Why the NHL Needs to Put Expansion Teams in Quebec and Toronto

Is expansion on the horizon once the lockout comes to an end?
Is expansion on the horizon once the lockout comes to an end?Bruce Bennett/Getty Images
Steve SilvermanFeatured ColumnistDecember 12, 2012

Expansion is often seen as a way to grow the game.

It can also have a negative impact on the quality of play on the ice.

When new teams are added, the pool of players in the NHL has to grow. That pool of players comes regularly comes from the minor leagues and Europe. Those players are not likely to raise the level of play overall.

But the NHL has not expanded since 2000 when the Minnesota Wild and the Columbus Blue Jackets came into the league.

That gave the NHL 30 teams, but the NFL has learned that 32 is a much better number when it comes to equality in the number of teams in each division.

The NFL has two conferences with four divisions each. Each of those divisions has four teams.

The NHL could adopt a similar format with two more expansion teams. It could also go for four eight-team divisions if it wanted.

It would also create 50 new jobs for players on the two new teams.

There's a very good chance that the NHL will announce the addition of two more teams once the lockout comes to an end. Those two expansion teams could play in Quebec City and Toronto.

Adding teams in Canada might go a long way toward repairing commissioner Gary Bettman's reputation north of the border.

Bettman has been the commissioner while the NHL has endured three lockouts and Canadian fans are insulted and angered by his leadership.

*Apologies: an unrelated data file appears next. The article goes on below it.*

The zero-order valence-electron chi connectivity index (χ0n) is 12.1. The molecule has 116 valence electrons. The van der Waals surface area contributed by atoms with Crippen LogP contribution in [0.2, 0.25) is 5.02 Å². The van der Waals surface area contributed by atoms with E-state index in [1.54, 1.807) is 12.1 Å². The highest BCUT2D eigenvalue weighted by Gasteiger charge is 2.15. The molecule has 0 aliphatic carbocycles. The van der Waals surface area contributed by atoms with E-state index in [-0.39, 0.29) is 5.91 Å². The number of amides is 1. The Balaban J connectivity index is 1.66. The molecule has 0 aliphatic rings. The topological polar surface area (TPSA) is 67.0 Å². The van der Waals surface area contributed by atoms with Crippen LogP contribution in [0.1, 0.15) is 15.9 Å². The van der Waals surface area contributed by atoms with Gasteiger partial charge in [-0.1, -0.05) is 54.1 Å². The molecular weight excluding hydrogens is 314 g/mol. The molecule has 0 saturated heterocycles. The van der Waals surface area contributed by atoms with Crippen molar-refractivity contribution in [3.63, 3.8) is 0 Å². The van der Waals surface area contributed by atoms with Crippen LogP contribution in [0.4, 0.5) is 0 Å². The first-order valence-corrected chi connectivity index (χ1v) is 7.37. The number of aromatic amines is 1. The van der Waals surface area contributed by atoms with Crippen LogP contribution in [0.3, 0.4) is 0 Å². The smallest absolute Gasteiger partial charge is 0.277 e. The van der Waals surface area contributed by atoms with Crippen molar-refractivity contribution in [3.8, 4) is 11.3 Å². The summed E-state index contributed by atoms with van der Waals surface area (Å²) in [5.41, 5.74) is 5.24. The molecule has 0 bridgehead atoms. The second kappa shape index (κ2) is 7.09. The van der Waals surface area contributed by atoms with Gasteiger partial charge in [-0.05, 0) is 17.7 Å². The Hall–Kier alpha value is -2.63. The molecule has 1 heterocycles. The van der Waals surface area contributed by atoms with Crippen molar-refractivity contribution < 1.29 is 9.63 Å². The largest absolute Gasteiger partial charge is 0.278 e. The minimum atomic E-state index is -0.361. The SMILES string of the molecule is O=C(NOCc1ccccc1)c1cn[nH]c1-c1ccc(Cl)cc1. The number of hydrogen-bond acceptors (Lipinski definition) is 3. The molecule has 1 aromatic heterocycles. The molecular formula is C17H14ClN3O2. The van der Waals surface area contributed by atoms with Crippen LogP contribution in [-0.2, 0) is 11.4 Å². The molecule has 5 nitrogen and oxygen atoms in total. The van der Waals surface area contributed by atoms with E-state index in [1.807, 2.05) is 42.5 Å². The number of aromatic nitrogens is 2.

Adding two expansion teams won't take away all the pain that has been caused by the lockouts, but it may mitigate it to a degree.

Quebec City has wanted a franchise since the Nordiques left to become the Colorado Avalanche prior to the start of the 1995-96 season. A new arena is being built in Quebec City that could be the future home of such an expansion team.

Toronto has also been cited as a potential expansion city. The Toronto Maple Leafs have been listed by Forbes Magazine as the most valuable NHL team at $1 billion and there is little doubt that the city could support a second NHL team.

Expansion fees would bring new revenues to the league, perhaps as much as $500 million per team, according to player agent Allan Walsh of CBS Sports.

That would go a long way towards helping struggling teams improve their financial status.

Expansion to Quebec City and Toronto would appease angry Canadians, allow for changes in the divisional setup and bring new revenues to the league.

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